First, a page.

In the column “Since You Asked” in every issue of BirdWatching, Contributing Editor Julie Craves answers readers’ questions about birds and bird behavior. Here’s a question from our April 2014 issue:
I’m amazed by oriole nests. Is the ability to weave a nest instinctive or learned? — Anita Cole, Roanoke, Virginia
North America’s orioles and their close relatives build intricate nests. Baltimore Oriole, for example, weaves a sock-like nest that hangs from tree branches. A lot goes into a successful oriole nest, including the choice of appropriate plant (and sometimes man-made) materials, secure attachment to branches, and careful weaving to create a strong structure.
Studies I found on birds that construct elaborate nests indicate that each species has an instinctive set of standardized nest-building methods. Many birds, however, vary aspects of their nest construction, such as the direction in which they weave materials. They apparently adapt their innate techniques to the grasses and other structural components they have at hand, the kind and shape of branch they are attaching the nest to, and so on. Birds become more efficient with experience, and the nests of experienced birds are often neater and better built. Practice makes perfect!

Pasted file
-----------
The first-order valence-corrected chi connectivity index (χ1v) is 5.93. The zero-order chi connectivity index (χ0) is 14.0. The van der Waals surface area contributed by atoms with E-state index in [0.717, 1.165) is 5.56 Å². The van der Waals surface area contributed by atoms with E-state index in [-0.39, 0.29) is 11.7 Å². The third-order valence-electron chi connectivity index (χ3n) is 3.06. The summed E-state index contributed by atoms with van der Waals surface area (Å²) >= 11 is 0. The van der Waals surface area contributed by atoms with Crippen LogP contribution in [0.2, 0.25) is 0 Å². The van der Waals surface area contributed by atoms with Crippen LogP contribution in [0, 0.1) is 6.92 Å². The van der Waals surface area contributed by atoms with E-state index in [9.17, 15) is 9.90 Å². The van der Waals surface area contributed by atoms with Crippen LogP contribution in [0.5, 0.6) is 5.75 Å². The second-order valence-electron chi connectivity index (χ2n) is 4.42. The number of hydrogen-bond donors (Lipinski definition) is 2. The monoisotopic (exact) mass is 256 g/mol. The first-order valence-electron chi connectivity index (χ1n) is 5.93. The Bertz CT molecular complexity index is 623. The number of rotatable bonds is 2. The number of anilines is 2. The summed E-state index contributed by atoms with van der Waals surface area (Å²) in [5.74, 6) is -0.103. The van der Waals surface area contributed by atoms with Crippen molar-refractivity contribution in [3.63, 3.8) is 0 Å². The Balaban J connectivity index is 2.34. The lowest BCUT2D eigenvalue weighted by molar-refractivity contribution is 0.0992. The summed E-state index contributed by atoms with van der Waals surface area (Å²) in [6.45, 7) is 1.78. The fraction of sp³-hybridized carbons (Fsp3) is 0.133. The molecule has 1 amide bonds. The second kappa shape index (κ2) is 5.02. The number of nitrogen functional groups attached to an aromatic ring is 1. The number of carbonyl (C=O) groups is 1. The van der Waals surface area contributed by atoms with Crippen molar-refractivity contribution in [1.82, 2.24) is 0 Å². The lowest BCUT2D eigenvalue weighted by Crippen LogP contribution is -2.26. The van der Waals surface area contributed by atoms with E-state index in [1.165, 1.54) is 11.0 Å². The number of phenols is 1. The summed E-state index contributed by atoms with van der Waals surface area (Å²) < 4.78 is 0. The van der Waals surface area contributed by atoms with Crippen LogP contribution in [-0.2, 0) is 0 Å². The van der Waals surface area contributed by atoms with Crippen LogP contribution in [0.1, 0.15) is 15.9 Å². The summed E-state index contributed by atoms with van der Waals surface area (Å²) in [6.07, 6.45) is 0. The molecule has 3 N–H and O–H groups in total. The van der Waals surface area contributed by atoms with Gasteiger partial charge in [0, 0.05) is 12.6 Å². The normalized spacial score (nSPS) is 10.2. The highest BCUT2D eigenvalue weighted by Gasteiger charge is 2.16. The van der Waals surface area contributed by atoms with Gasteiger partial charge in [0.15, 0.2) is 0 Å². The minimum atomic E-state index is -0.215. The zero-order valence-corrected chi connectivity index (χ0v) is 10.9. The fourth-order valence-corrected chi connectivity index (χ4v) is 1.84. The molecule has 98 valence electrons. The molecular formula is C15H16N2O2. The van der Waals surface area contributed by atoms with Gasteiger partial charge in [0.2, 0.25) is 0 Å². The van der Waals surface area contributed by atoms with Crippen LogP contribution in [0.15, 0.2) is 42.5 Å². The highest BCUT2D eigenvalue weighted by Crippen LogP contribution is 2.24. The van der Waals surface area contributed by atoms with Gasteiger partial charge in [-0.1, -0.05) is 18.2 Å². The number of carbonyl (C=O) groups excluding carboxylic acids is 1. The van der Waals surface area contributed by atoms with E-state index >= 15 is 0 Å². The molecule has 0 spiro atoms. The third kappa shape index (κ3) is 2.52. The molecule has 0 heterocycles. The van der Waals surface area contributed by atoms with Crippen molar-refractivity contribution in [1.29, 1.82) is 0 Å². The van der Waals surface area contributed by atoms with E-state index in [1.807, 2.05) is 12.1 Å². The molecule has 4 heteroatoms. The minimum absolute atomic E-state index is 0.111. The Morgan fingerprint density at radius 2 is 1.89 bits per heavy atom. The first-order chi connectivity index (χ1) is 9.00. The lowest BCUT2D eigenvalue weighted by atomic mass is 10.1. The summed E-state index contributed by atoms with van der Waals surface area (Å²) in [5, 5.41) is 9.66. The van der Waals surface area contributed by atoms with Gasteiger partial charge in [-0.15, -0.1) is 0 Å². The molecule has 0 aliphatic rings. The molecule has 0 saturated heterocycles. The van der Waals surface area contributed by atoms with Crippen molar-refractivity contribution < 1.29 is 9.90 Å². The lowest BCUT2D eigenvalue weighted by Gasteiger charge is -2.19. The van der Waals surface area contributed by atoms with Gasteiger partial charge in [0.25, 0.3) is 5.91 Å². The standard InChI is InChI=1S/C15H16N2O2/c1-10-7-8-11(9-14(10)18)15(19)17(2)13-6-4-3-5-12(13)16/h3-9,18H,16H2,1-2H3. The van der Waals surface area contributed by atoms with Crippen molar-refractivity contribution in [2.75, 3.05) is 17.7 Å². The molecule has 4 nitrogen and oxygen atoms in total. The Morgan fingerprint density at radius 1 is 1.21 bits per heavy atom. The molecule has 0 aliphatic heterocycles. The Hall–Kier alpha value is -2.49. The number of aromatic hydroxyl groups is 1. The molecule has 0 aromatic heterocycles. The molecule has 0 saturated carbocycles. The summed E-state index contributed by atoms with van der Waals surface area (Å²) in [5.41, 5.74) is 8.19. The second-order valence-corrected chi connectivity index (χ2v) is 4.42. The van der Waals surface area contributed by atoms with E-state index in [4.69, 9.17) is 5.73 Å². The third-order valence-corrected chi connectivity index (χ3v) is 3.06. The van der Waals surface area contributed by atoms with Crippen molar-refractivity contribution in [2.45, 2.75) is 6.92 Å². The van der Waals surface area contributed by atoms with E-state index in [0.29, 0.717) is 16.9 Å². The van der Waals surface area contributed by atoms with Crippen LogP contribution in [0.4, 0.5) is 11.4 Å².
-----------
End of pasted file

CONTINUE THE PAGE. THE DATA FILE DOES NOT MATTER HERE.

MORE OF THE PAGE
About Julie Craves
Julie is supervisor of avian research at the Rouge River Bird Observatory at the University of Michigan Dearborn and a research associate at the university’s Environmental Interpretive Center. She writes about her research on the blog Net Results, and she maintains the website Coffee & Conservation, a thorough resource on where coffee comes from and its impact on wild birds.